Furthermore, Backhouse (2004) also argues:

... This is the notion that equilibrium is where (a) agents’ decisions are compatible with each other and (b) no agent has any reason to change his or her behavior. The second part of this condition (which might be thought to encompass the first) is often represented by saying that agents are maximizing utility subject to the constraints they face.

Consequently, in economics there are several possible notions of equilibria:

  1. Equilibrium as the absence of endogenous tendencies for change.
  2. Equilibrium as balance of forces (using a mechanical analogy).
  3. Equilibrium as correct expectations.
  4. Equilibrium as meaning that no agent has any reason to change his or her behavior.

Which one of the 1-4 is author talking about is case dependent but most graduate level models will use either notion 3 or 4, speaking from my experience.

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  • $\begingroup$ Sorry, I cannot understand point 3 saying Equilibrium as correct expectations. Could you give some examples? Is this correct expectation meaning from the inter-temporal equilibrium? $\endgroup$
    – DevinY
    Apr 7, 2022 at 8:13
  • $\begingroup$ @DevinY not just that it is an equilibrium concept used when uncertainty is involved. For example, consider some game theory problem where you have just one time period but there is some uncertainty involved, like rock, paper, scissors where people play R, P and S with some probability p, q and 1-p-q. $\endgroup$
    – 1muflon1
    Apr 7, 2022 at 8:17
  • $\begingroup$ So, that means one's response shuold be best given their expectations of uncertainties and the results will form a equilibria? That sounds like being similar to concept like perfect bayesian equilibrium with beliefs and best responses. $\endgroup$
    – DevinY
    Apr 7, 2022 at 8:22
  • $\begingroup$ @DevinY yes that’s exactly what it is $\endgroup$
    – 1muflon1
    Apr 7, 2022 at 9:59
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The general idea of equilibrium is borrowed from physics: An equilibrium is a state of a given system such that all forces acting on it are counterbalanced and the state therefore doesn't change on its own. In economics, states may be production/consumption plans, strategy profiles, or the like, and the forces may be "market forces" or incentives for deviation. I don't think that a "universal and standard theory" of equilibrium exists beyond this general idea. Specific equilibrium concepts of course have to be formally defined.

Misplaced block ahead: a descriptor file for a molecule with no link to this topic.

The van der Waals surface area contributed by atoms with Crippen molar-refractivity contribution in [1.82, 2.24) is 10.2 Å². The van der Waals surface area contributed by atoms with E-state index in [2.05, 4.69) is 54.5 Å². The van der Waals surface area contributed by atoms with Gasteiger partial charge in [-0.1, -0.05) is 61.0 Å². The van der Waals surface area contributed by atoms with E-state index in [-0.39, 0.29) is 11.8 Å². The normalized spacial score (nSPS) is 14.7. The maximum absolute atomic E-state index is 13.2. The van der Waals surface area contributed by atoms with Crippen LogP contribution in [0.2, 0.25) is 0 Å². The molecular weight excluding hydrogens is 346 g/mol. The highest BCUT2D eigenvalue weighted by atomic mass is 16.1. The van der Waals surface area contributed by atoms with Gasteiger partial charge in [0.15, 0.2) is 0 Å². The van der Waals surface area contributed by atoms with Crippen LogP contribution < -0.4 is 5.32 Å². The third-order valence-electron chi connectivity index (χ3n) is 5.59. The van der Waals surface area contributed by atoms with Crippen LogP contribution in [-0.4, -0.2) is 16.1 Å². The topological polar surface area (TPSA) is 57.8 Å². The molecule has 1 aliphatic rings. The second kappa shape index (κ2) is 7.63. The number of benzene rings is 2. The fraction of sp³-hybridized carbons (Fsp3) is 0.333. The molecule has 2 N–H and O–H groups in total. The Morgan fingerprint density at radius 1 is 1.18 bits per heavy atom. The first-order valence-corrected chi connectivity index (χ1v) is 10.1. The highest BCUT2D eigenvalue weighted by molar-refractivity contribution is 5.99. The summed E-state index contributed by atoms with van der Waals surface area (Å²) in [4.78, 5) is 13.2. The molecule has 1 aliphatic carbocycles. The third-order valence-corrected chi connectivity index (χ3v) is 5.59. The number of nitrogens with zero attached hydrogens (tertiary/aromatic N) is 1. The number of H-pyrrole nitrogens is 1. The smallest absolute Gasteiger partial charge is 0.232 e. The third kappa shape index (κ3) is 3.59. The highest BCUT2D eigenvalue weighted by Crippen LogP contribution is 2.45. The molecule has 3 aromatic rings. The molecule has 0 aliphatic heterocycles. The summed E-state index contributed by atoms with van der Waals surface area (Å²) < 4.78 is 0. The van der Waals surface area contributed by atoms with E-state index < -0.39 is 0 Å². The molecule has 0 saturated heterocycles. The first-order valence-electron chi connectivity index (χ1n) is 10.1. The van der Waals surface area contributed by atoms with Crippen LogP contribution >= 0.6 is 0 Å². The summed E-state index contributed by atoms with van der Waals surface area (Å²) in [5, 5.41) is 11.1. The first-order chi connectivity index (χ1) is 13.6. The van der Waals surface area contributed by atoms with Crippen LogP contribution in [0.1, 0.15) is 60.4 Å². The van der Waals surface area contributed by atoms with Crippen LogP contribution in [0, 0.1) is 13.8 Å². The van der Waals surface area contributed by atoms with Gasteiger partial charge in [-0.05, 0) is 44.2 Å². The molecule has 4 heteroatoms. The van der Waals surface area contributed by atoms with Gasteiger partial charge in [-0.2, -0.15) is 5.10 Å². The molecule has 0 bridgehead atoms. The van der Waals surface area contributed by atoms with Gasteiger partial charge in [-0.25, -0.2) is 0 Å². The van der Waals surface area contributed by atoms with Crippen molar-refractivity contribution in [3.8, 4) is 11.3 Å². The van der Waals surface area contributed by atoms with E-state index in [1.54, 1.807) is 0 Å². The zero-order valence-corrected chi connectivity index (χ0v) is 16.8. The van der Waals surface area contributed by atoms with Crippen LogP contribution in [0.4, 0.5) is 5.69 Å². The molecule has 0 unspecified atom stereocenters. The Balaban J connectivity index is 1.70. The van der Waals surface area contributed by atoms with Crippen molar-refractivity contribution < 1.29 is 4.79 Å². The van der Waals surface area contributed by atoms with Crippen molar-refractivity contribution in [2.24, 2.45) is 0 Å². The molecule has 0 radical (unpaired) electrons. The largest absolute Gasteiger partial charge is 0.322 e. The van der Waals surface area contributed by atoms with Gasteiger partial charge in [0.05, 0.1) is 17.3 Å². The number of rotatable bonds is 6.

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Of course the concept of equilibrium in economics is borrowed from physics, in particular from mathematical physics, mechanics and dynamical systems. When a system is described by ordinary differential equations, equilibrium is defined as a constant solution of the differential equations system. That is, a solution that is invariant with respect to time. In economics we have such dynamic models, for instance the demand/supply forces that make prices change, until demand and supply are equal, or growth models, as the Solow growth model. But the concept of equilibrium in economics has evolved and is gone beyond such a physical notion, in particular because many economic models are not dynamic, but are static models. As a consequence, the notion of equilibrium must be indipendent of the idea of the passage of time (even if that idea may be in the background), and may assume different forms in relation to the model under consideration. The most famous definition of equilibrium is perhaps equilibrium in markets as equality between demand and supply of the goods, in particular the definition of equilibrium in walrasian model, as in modern general equilibrium theory (for instance Debreu). Or the equality between output and demand in keynesian models. Even if in the background may still exist an idea of an underliyng dynamics, nonetheless these are static models in their formal definition, at best they are ‘comparative statics’ models. And the mathematical tools employed in the search for existence of equilibria are not borrowed from differential equations theory or analysis, but for instance from fixed point theorems and topology . This indipendence from dynamics can be seen also considering the different notion of equilibrium given in non-walrasian models, that is in models in which the equilibrium in markets differs from a walrasian one, in that there is no equality between walrasian (often called 'notional') demand and supply, but 'effective' demand and supply, which can result from rationing. In such models (se for instance Malivaud) there is no explicit dynamics of the economy. So, in my opinion, the concept of equilibrium in economics is different in different models, and must be defined separately in each model. What can be a common feature of the notion of equilibrium in economics is maybe the concept of a 'state of rest' or, better, following Machlup (1958) a constellation of variables in a model such that there is no inherent tendency to change, which emphasizes the dependence of the definition of equilibria on the particular formal model under consideration, and the variables involved. Under this definition, as the economy is made of agents, is subsumed a definition of equilibrium as a situation in which the economic agents have no reasons for changing their choices.